Champagne is made from 3 grapes. The two red grapes Pinot Noir and Pinot Meunier and the white grape Chardonnay. All three are commonly blended though a ‘blanc de blanc’ meaning ‘white from white’ indicates that only Chardonnay was used. Conversely a ‘blanc de noir’ or ‘white from black’ indicates that the two red grapes were used.
A common misconception is that Champagne was invented by Dom Pérignon. Although this is not the case, he made considerable contributions to the quality and production methods used in the region. The very first bottles of Champagne were created by accident, and coined ‘the devil’s wine’ for all the popping corks. Sparkling wine in Australia was referred to as Champagne but this practise has long been disallowed.

Methode Champenoise is the traditional method by which Champagne is produced and if you see Millisime on a bottle, it represents the fact that the wine comes from a particular vintage rather than being blended, which is the more common practice.

Icons such as Dom Pérignon and Kristal are world reknowned, but we find as much pleasure in the smaller Champagne houses such as Gosset and Jacquinot. Magnums are perfect for the festive occasions and half bottles are also available.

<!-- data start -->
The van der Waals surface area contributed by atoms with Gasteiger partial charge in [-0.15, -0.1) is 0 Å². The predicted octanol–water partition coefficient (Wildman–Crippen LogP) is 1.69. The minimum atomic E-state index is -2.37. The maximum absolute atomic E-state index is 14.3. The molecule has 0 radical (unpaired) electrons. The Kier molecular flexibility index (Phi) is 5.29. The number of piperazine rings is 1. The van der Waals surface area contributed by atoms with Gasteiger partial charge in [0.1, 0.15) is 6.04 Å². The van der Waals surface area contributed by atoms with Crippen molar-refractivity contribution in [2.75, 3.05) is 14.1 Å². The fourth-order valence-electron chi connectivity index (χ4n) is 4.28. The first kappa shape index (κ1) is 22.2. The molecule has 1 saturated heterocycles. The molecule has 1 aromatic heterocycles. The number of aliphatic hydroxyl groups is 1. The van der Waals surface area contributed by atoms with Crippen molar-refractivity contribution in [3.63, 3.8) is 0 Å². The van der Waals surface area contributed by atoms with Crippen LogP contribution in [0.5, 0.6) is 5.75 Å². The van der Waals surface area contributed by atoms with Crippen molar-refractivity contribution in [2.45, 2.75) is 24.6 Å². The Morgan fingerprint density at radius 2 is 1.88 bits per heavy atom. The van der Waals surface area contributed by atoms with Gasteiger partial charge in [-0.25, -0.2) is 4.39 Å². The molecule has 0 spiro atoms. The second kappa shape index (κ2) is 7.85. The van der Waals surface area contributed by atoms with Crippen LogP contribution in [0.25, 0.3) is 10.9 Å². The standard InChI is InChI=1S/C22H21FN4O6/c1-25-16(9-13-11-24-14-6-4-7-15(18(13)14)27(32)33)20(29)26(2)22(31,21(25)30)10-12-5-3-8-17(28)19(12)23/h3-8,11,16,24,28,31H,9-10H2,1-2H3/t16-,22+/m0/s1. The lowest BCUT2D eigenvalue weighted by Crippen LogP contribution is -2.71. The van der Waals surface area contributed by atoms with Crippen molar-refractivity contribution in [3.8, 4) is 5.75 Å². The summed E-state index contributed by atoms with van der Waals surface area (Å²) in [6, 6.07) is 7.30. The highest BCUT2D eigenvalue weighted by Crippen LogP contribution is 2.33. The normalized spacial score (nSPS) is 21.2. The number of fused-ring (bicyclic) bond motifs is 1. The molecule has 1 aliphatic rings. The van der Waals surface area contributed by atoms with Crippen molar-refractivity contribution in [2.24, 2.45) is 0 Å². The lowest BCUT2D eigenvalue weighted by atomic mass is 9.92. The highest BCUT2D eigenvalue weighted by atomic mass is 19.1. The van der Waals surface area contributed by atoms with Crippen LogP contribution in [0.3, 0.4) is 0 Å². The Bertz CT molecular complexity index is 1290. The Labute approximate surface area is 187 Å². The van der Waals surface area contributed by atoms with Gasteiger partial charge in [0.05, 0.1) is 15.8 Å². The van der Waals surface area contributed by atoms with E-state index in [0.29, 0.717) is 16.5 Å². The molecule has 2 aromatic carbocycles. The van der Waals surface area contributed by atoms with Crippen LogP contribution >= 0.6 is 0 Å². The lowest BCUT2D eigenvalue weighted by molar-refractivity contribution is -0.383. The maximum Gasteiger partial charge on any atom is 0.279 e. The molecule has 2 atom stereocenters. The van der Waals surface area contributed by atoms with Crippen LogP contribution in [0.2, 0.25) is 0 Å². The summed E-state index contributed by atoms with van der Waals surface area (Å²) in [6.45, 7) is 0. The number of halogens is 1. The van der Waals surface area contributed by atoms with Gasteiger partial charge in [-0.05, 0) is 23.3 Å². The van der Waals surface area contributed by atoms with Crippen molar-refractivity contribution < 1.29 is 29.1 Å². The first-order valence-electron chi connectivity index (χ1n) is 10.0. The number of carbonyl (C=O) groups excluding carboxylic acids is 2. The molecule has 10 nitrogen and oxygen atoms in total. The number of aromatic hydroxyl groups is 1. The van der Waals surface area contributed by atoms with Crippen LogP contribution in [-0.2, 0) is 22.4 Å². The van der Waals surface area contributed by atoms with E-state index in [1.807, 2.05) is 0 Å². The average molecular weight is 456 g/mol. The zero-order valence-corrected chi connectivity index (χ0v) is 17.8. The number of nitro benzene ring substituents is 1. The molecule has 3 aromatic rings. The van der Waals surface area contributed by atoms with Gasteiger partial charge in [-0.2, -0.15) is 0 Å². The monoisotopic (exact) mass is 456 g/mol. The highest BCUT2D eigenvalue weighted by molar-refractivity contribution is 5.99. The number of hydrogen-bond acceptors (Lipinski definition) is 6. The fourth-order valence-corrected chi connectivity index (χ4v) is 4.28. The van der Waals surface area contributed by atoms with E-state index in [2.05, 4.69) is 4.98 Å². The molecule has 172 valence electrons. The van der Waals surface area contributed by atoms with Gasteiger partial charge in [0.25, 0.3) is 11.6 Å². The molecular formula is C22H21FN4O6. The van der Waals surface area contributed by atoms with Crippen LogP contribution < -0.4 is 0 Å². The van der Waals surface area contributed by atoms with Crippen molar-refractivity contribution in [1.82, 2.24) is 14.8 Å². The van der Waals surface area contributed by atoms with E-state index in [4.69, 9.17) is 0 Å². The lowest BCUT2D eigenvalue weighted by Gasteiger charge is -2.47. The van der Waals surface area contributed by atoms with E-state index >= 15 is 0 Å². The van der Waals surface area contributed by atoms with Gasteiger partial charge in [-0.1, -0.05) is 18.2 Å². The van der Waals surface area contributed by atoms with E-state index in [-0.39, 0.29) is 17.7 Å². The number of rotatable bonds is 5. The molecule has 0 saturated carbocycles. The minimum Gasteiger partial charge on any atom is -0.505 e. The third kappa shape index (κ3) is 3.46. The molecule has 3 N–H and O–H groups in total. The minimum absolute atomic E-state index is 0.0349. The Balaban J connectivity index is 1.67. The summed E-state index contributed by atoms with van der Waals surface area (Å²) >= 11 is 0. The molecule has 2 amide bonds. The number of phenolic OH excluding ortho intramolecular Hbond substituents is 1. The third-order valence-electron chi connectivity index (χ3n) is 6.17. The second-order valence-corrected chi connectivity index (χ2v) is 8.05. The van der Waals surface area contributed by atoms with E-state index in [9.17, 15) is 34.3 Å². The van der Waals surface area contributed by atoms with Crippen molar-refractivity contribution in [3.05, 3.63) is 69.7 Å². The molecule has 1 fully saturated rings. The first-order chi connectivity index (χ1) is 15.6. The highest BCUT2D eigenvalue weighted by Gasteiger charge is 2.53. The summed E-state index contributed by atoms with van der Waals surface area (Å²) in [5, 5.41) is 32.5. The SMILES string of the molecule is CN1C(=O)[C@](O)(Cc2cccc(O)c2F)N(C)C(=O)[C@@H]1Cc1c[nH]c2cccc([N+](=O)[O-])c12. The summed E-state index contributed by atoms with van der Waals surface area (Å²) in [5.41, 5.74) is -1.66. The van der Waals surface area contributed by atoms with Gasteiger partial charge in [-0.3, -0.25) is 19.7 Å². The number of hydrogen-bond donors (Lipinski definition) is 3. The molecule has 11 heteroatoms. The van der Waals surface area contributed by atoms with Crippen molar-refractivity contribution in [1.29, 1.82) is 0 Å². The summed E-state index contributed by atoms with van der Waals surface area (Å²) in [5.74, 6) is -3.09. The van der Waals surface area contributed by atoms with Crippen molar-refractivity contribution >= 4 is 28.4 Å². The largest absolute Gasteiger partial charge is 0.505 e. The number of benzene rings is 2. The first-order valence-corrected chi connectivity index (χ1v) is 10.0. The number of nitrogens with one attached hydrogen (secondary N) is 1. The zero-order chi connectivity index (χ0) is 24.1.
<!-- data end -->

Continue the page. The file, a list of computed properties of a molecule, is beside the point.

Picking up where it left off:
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Pairs Well With

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About the brand Billecart Salmon

In 1818, Nicolas Francois Billecart and Elisabeth Salmon founded a Champagne house in Mareuil-sur-AØ that is still family owned and operated by their descendants nearly 200 years later. The estate-grown grapes total 100 hectares, while those used in production (of 220 hectares) are sourced from 40 crus in the Champagne region. The grapes for BillecartÕs most prestigious cuvee, however, are hidden away in a small garden plot next to the family home in Mareuil-sur-AØ. The Clos Saint-Hilaire, named after the patron saint of the regionÕs church, measures just one hectare of Pinot Noir planted in 1968. Today, the 6th generation, Francois and Antoine Roland are at the helm of the house, supported by Denis BlŽe, Vineyard Director. BlŽe knows the vineyards well; heÕs been their keeper for the past twenty years. Using draught horses to till the vineyard, he promotes deep, minerally enriched roots that produce small, concentrated berries. This method also assists to promote biodiversity in the vineyard, which has allowed the winery to do away with herbicides.